Wednesday 12 November 2003
Approximately 97% of Native American mtDNAs belong to one of four major founding mtDNA lineages, designated A to D (Haplogroup A, Haplogroup B, Haplogroup C, Haplogroup D). A fifth mtDNA haplogroup, Haplogroup X, represents a minor founding lineage in Native Americans.
There is general agreement that the Native American founder populations migrated from Asia into America through Beringia sometime during the Pleistocene.
Haplogroups A, B, and C form monophyletic clades, but the five haplogroup D sequences have unstable positions and usually do not group together.
The high degree of similarity in the nucleotide diversity and time of differentiation (i.e., approximately 21,000 years before present) of these four haplogroups support a common origin for these sequences and suggest that the populations who harbor them may also have a common history.
Age of differentiation at approximately 21,000 years before present could coincides with the process of colonization of the New World and supports the hypothesis of a single and early entry of the ancestral Asian population into the Americas.
Four haplotype groups (Haplogroup A, Haplogroup B, Haplogroup C, and Haplogroup D) in the Amerind, but only one haplogroup (Haplogroup A) in the Na-Dene, and confirmed the independent origins of the Amerinds and the Na-Dene. (#7688932#)
Eskimos and northern Na-Dene groups are almost exclusively mtDNA haplogroup A.
Tribes of the Southwest and adjacent regions, predominantly Hokan and Uto-Aztecan speakers, lack Haplogroup A but exhibit high frequencies of Haplogroup B.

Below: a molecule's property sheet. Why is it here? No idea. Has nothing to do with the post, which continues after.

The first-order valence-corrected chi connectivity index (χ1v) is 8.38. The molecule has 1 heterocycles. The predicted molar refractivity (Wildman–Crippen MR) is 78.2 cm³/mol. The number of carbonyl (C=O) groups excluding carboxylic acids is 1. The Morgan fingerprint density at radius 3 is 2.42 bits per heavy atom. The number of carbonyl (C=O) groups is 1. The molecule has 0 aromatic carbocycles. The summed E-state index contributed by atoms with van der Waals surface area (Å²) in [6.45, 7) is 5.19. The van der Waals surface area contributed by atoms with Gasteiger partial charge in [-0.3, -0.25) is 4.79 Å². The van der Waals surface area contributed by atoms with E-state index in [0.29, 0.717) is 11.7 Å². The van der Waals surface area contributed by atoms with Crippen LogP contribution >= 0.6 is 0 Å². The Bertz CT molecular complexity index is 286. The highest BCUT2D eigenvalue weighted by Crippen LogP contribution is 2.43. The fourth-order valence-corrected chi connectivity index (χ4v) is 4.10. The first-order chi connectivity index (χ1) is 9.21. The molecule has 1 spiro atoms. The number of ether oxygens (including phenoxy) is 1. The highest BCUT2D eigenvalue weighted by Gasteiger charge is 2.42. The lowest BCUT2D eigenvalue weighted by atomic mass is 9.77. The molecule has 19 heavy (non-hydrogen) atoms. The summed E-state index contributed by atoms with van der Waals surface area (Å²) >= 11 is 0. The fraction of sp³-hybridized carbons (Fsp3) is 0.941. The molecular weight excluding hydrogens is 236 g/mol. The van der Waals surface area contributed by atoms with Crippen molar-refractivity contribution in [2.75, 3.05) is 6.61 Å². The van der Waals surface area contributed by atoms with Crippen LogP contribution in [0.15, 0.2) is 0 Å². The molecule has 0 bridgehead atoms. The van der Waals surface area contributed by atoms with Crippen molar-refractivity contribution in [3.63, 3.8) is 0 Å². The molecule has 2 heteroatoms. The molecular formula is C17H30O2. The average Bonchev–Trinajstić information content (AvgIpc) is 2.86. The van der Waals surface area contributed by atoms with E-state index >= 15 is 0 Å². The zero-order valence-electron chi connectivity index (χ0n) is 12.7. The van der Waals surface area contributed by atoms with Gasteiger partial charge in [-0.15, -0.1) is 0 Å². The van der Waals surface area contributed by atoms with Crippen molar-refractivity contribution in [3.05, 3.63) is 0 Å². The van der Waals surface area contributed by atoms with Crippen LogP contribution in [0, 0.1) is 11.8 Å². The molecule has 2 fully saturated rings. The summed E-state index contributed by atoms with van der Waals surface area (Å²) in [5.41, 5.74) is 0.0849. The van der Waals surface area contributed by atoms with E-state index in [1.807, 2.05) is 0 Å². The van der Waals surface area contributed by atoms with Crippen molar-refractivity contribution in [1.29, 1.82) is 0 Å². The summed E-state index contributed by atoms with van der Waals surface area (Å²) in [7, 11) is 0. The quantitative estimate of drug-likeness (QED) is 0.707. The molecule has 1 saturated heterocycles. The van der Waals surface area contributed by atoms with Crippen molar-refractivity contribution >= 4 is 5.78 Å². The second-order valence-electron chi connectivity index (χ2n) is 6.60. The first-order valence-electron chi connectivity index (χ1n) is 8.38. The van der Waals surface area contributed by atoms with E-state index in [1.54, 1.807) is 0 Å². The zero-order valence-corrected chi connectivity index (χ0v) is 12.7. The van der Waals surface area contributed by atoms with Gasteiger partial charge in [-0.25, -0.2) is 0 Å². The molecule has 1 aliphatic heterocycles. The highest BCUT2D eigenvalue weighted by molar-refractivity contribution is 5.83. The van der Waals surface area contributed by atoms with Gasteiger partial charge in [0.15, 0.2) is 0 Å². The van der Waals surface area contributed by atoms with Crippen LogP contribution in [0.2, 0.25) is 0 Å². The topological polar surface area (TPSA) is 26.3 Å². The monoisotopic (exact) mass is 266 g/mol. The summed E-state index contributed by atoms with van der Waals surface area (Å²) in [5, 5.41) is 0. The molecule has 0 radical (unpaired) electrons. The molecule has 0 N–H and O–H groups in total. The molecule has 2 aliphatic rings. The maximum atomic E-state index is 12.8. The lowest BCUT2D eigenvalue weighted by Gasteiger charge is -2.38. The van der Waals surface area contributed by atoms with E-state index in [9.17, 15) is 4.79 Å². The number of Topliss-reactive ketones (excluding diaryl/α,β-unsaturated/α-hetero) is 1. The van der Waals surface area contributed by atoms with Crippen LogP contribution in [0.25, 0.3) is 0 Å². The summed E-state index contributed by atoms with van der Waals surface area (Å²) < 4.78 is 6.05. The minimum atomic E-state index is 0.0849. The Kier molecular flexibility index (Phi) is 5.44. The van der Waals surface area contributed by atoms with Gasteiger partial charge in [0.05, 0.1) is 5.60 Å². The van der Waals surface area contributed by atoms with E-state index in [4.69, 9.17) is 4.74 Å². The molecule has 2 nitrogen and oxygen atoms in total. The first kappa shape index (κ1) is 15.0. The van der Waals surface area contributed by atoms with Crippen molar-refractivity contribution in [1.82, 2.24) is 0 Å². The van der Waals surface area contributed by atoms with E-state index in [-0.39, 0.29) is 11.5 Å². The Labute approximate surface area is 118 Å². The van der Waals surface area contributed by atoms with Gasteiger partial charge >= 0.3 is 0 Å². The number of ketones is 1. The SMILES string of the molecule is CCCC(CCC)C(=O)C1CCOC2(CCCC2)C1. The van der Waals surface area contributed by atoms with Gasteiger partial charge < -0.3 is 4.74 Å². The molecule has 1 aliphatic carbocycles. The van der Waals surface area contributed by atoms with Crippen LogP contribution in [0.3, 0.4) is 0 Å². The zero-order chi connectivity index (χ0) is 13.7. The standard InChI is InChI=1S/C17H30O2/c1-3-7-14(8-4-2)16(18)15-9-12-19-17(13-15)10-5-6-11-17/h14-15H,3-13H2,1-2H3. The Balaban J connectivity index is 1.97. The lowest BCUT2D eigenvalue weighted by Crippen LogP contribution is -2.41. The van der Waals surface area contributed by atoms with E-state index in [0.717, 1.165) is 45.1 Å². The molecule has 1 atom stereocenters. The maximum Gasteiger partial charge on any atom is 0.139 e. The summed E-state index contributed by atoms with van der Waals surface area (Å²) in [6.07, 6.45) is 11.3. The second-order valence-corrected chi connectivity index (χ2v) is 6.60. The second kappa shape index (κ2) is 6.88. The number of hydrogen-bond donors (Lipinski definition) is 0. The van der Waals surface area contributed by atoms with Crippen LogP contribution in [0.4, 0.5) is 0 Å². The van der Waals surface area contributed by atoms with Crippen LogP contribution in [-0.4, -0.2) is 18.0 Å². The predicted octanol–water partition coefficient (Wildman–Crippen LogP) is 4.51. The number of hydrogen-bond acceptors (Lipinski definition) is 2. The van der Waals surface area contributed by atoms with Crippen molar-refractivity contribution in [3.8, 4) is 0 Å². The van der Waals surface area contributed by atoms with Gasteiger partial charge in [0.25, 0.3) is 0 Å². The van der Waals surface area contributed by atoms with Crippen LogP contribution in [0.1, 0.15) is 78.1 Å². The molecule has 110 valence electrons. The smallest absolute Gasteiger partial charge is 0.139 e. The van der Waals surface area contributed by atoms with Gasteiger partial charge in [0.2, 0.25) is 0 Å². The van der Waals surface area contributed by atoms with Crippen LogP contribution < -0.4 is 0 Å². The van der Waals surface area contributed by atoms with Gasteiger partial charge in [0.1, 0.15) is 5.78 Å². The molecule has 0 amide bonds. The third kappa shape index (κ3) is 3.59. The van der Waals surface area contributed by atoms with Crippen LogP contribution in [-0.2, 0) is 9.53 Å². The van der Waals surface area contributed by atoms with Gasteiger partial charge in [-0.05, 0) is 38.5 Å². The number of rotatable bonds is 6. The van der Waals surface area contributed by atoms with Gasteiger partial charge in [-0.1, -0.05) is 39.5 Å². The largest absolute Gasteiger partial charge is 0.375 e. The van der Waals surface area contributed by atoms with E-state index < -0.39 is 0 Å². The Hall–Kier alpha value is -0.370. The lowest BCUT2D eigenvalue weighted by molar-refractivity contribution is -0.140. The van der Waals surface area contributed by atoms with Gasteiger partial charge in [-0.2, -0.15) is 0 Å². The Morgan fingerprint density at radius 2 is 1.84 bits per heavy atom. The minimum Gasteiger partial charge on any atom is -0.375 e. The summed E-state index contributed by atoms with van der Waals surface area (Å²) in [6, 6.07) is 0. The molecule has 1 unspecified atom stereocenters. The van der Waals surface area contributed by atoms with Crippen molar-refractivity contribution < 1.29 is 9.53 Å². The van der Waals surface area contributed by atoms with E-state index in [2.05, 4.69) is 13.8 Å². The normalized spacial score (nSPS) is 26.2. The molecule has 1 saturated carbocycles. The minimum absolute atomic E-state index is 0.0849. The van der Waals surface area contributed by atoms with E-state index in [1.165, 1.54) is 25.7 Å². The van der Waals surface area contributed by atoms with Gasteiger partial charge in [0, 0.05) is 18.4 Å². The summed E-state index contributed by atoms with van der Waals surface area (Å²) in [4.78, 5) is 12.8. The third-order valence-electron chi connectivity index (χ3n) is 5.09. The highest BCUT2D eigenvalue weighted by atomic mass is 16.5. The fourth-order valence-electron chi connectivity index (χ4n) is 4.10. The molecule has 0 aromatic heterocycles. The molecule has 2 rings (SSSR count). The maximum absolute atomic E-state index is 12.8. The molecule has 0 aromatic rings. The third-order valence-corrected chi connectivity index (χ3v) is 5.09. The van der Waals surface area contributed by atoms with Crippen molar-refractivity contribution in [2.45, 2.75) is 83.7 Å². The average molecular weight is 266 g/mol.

Tribes of the Southwest and Mexico lacking only Haplogroup D.
A geographically heterogeneous group of tribes which exhibit varying frequencies of all four haplogroups. There is some correspondence between language group affiliations and the frequencies of the mtDNA haplogroups in certain tribes, while geographic proximity appears responsible for the genetic similarity among other tribes.
Each haplogroup appeared to have been founded by a single mtDNA haplotype, a result which is consistent with a hypothesized founder effect. (#7688932#)
Most of the variation within haplogroups was tribal specific, that is, it occurred as tribal private polymorphisms. (#7688932#)
The process of tribalization began early in the history of the Amerinds, with relatively little intertribal genetic exchange occurring subsequently. (#7688932#)
The haplotype variation, arose predominantly after the migration of the ancestral Amerinds across the Bering land bridge. (#7688932#)
Y-chromosome variations study (male ancestry)
- The distribution, relatedness, and diversity of Y lineages in Native Americans indicate a differentiated male ancestry for populations from North and South America, strongly supporting a diverse demographic history for populations from these areas. (#12900798#)
- Data are consistent with the occurrence of two major male migrations from southern/central Siberia to the Americas (with the second migration being restricted to North America) and a shared ancestry in central Asia for some of the initial migrants to Europe and the Americas. (#12900798#)
- The microsatellite diversity and distribution of a Y lineage specific to South America (Q-M19) indicates that certain Amerind populations have been isolated since the initial colonization of the region, suggesting an early onset for tribalization of Native Americans. (#12900798#)
- Age estimates based on Y-chromosome microsatellite diversity place the initial settlement of the American continent at approximately 14,000 years ago, in relative agreement with the age of well-established archaeological evidence. (#12900798#)
There is very little evidence that more than five founder mtDNA sequences entered Beringia before the Last Glacial Maximum and left their traces in the current Native American mtDNA pool. (#14641239#)
single early entry (Silva WA, 2002)
entry: age ? number ? size ?
haplogroups A, B, C, D
average time of entry
- HSV I : 42 000 to 29 000 years BP
- HSV-I + HSV-II : 43 000 to 33 000 years BP
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